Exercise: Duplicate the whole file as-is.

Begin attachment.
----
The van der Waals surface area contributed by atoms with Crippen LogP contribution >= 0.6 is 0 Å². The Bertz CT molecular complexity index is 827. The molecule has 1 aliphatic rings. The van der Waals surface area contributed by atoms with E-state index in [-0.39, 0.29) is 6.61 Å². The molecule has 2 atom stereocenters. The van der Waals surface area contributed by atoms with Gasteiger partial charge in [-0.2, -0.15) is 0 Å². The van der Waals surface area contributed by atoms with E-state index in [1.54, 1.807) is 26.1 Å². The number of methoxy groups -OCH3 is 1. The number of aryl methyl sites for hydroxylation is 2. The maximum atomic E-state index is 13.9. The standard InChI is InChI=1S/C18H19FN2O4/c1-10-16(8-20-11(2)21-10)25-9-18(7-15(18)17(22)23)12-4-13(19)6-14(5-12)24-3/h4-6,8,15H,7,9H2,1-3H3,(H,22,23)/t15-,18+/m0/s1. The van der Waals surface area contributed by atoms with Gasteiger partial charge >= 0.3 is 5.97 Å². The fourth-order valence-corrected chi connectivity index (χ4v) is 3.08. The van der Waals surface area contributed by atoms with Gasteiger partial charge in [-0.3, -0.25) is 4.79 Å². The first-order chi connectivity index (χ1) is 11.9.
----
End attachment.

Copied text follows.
The van der Waals surface area contributed by atoms with Crippen LogP contribution >= 0.6 is 0 Å². The Bertz CT molecular complexity index is 827. The molecule has 1 aliphatic rings. The van der Waals surface area contributed by atoms with E-state index in [-0.39, 0.29) is 6.61 Å². The molecule has 2 atom stereocenters. The van der Waals surface area contributed by atoms with Gasteiger partial charge in [-0.2, -0.15) is 0 Å². The van der Waals surface area contributed by atoms with E-state index in [1.54, 1.807) is 26.1 Å². The number of methoxy groups -OCH3 is 1. The number of aryl methyl sites for hydroxylation is 2. The maximum atomic E-state index is 13.9. The standard InChI is InChI=1S/C18H19FN2O4/c1-10-16(8-20-11(2)21-10)25-9-18(7-15(18)17(22)23)12-4-13(19)6-14(5-12)24-3/h4-6,8,15H,7,9H2,1-3H3,(H,22,23)/t15-,18+/m0/s1. The van der Waals surface area contributed by atoms with Gasteiger partial charge >= 0.3 is 5.97 Å². The fourth-order valence-corrected chi connectivity index (χ4v) is 3.08. The van der Waals surface area contributed by atoms with Gasteiger partial charge in [-0.3, -0.25) is 4.79 Å². The first-order chi connectivity index (χ1) is 11.9.